%%%%%%%%%%%%%%%%%%%%%%%%%%%%%%%%%%%%%%%
%%%%%%%%% NEUROMECHANICS %%%%%%%%%%%%%
% (c) Francisco Valero-Cuevas & Emily Lawrence
% June 2014, version 1.0
% Filename: FiveDOF_ArmModel_Neuromechanics_V5.m
% Example of fiber length changes and fiber velocities
% for a frisbee throw motion with a 5-DOF, 17-muscle arm model
%%%%%% Requires file %%%%%%
% FiveDOF_Model.m
%%%%%%%%%%%%%%%%%%%%%%%%%%%
close all
clear all
clc
% This file contains the set of postures for the arm during the throw
load FiveDOF_Model
%%%%%%%%%%%%%%%%%%%%%%%%%%%%%%%%%%%%%%%
%%%%%%%%%%%%%% Define Movement duration %%%%%%%%
% delta_t_ms is the amount of time between successive postures of
% the arm. There are 44 postures during the throwing motion,
% from start to release.
% delta_t_ms = 3.8 produces a throw movement duration of 167.2 ms
% from start to release, indicated by a red arm in the plot of arm
% postures. movement_duration, originally set to 1, lengthen
% the duration by that factor.
speed_up_factor = 1
delta_t_ms = 3.8/speed_up_factor
%% Nominal Model - Joint Angles
% Initiaion 34 postures: from posture 1 to 34
% Throw-to-release 29 postures: from posture 35 to 64
% Deceleration of throw 15 postures: from posture 65 to 78
% The first 34 postures are initiation of the throw, as subject starts
% pointing frisbee at target (arm straight out to side) then draws the
% frisbee back to posture 35. The subject initiates the throw from posture
% 35 to release at posture 64.
% Read joint angles from variables in FiveDOF_Model.mat file
q = [angle_ext_rot_ds_rad, angle_add_ds_rad, angle_horiz_add_ds_rad, angle_elbow_ds_rad, angle_wrist_ds_rad];
q = q(35:78, :);
q_deg = q*180/pi;
% Figure 1: Plot joint angles q for the throw and decelaration phases
figure(1)
hold on
plot(q_deg(:,1))
plot(q_deg(:,2), 'r')
plot(q_deg(:,3), 'g')
plot(q_deg(:,4), 'c')
plot(q_deg(:,5),'m')
xlabel('Postures')
ylabel('Joint angles - Degrees')
legend('External Rotation', 'Adduction', 'Horizontal Adduction', 'Elbow Flexion', 'Wrist Flexion')
title('Joint angles during throw phase')
% Figure 2: Create and plot geometric model for the throw and decelaration phases
q1=q;
origin = [0,0,0];
for i = 1:length(q1)
Ex(:,i) = L1*cos(q1(i,2))*cos(q1(i,3));
Ey(:,i) = L1*[(cos(q1(i,1))*sin(q1(i,3))) + (cos(q1(i,3))*sin(q1(i,1))*sin(q1(i,2)))];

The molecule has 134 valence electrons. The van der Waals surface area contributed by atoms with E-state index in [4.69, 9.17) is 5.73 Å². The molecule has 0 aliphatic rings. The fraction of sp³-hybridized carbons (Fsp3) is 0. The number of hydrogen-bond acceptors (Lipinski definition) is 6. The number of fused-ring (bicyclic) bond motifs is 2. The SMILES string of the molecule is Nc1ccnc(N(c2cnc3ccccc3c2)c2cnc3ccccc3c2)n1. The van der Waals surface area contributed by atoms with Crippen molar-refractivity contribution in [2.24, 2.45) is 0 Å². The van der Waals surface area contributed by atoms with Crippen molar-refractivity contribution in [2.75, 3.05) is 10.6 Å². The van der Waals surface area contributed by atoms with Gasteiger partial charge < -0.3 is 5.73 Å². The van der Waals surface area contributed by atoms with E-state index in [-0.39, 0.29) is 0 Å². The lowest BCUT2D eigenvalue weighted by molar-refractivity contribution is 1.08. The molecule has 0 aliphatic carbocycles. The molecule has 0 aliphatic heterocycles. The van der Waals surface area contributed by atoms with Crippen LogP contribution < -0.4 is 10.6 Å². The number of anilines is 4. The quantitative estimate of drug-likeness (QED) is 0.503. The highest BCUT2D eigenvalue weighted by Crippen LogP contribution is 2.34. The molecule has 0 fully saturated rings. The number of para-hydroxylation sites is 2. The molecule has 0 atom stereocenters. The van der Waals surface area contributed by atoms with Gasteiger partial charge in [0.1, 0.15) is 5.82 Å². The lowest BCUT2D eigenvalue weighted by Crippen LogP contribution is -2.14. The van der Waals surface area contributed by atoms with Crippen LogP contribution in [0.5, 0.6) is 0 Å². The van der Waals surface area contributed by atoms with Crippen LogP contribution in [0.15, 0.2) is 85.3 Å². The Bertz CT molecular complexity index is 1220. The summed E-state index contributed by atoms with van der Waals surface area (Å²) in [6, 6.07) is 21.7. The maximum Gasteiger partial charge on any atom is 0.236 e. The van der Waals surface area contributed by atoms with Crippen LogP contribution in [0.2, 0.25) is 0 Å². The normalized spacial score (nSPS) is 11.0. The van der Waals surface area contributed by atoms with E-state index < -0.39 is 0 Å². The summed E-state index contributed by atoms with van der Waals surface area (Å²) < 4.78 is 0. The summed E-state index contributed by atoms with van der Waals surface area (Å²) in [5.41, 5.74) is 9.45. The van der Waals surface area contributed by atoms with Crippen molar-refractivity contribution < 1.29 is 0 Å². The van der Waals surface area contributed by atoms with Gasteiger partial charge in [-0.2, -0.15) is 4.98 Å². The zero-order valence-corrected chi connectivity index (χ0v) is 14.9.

Ez(:,i) = L1*[(sin(q1(i,1))*sin(q1(i,3))) - (cos(q1(i,1))*cos(q1(i,3))*sin(q1(i,2)))];
Wx(:,i) = L2*(cos(q1(i,2))*cos(q1(i,3))*cos(q1(i,4)) - cos(q1(i,2))*sin(q1(i,3))*sin(q1(i,4))) + Ex(i);
Wy(:,i) = L2*(cos(q1(i,4))*(cos(q1(i,1))*sin(q1(i,3)) + cos(q1(i,3))*sin(q1(i,1))*sin(q1(i,2))) + sin(q1(i,4))*(cos(q1(i,1))*cos(q1(i,3)) - sin(q1(i,1))*sin(q1(i,2))*sin(q1(i,3)))) + Ey(i);
Wz(:,i) = L2*(cos(q1(i,4))*(sin(q1(i,1))*sin(q1(i,3)) - cos(q1(i,1))*cos(q1(i,3))*sin(q1(i,2))) + sin(q1(i,4))*(cos(q1(i,3))*sin(q1(i,1)) + cos(q1(i,1))*sin(q1(i,2))*sin(q1(i,3)))) + Ez(i);
Tx(:,i) = L3*(sin(q1(i,2))*sin(q1(i,5)) + cos(q1(i,5))*(cos(q1(i,2))*cos(q1(i,3))*cos(q1(i,4)) - cos(q1(i,2))*sin(q1(i,3))*sin(q1(i,4)))) + Wx(i);
Ty(:,i) = L3*(cos(q1(i,5))*(cos(q1(i,4))*(cos(q1(i,1))*sin(q1(i,3)) + cos(q1(i,3))*sin(q1(i,1))*sin(q1(i,2))) + sin(q1(i,4))*(cos(q1(i,1))*cos(q1(i,3)) - sin(q1(i,1))*sin(q1(i,2))*sin(q1(i,3)))) - cos(q1(i,2))*sin(q1(i,1))*sin(q1(i,5))) + Wy(i);
Tz(:,i) = L3*(cos(q1(i,5))*(cos(q1(i,4))*(sin(q1(i,1))*sin(q1(i,3)) - cos(q1(i,1))*cos(q1(i,3))*sin(q1(i,2))) + sin(q1(i,4))*(cos(q1(i,3))*sin(q1(i,1)) + cos(q1(i,1))*sin(q1(i,2))*sin(q1(i,3)))) + cos(q1(i,1))*cos(q1(i,2))*sin(q1(i,5))) + Wz(i);
elbow(i,:) = [Ex(i), Ey(i), Ez(i)];
wrist(i,:) = [Wx(i), Wy(i), Wz(i)];
last(i,:) = [Tx(i), Ty(i), Tz(i)];
end
figure(2)
title('Limb postures during throw phase. Reference posture in green, release posture in red.')
xlim([-0.4 0.6])
ylim([-0.2 0.6])
hold on
scatter3(Ex, Ey, Ez, 'r*')
scatter3(Wx, Wy, Wz, 'g*')
scatter3(Tx, Ty, Tz, 'k*')
scatter3(0,0,0, 'b*')
for i=1:length(Ex)
line1 = [origin; elbow(i,:)];
line2 = [elbow(i,:); wrist(i,:)];
line3 = [wrist(i,:); last(i,:)];
plot3(line1(:,1), line1(:,2), line1(:,3))
plot3(line2(:,1), line2(:,2), line2(:,3))
plot3(line3(:,1), line3(:,2), line3(:,3))
end
%release point indicated in red
R1 = [origin; elbow(29,:)];
R2 = [elbow(29,:); wrist(29,:)];
R3 = [wrist(29,:); last(29,:)];
plot3(R1(:,1), R1(:,2), R1(:,3), 'r')
plot3(R2(:,1), R2(:,2), R2(:,3), 'r')
plot3(R3(:,1), R3(:,2), R3(:,3), 'r')
%reference posture indicated in green
Ref1 = [origin; elbow(14,:)];
Ref2 = [elbow(14,:); wrist(14,:)];
Ref3 = [wrist(14,:); last(14,:)];
plot3(Ref1(:,1), Ref1(:,2), Ref1(:,3), 'g')
plot3(Ref2(:,1), Ref2(:,2), Ref2(:,3), 'g')
plot3(Ref3(:,1), Ref3(:,2), Ref3(:,3), 'g')
hold off
%% Force Length Adjustment
% Determine the difference between the current angle and the reference angle
% for each posture. A necessary assuption is to know the optimal (or
% resting) fiber length (variable lo, pronounced "ell-naught") of each muscle.
% This is the length of the fibers for which sarcomeres are at optimal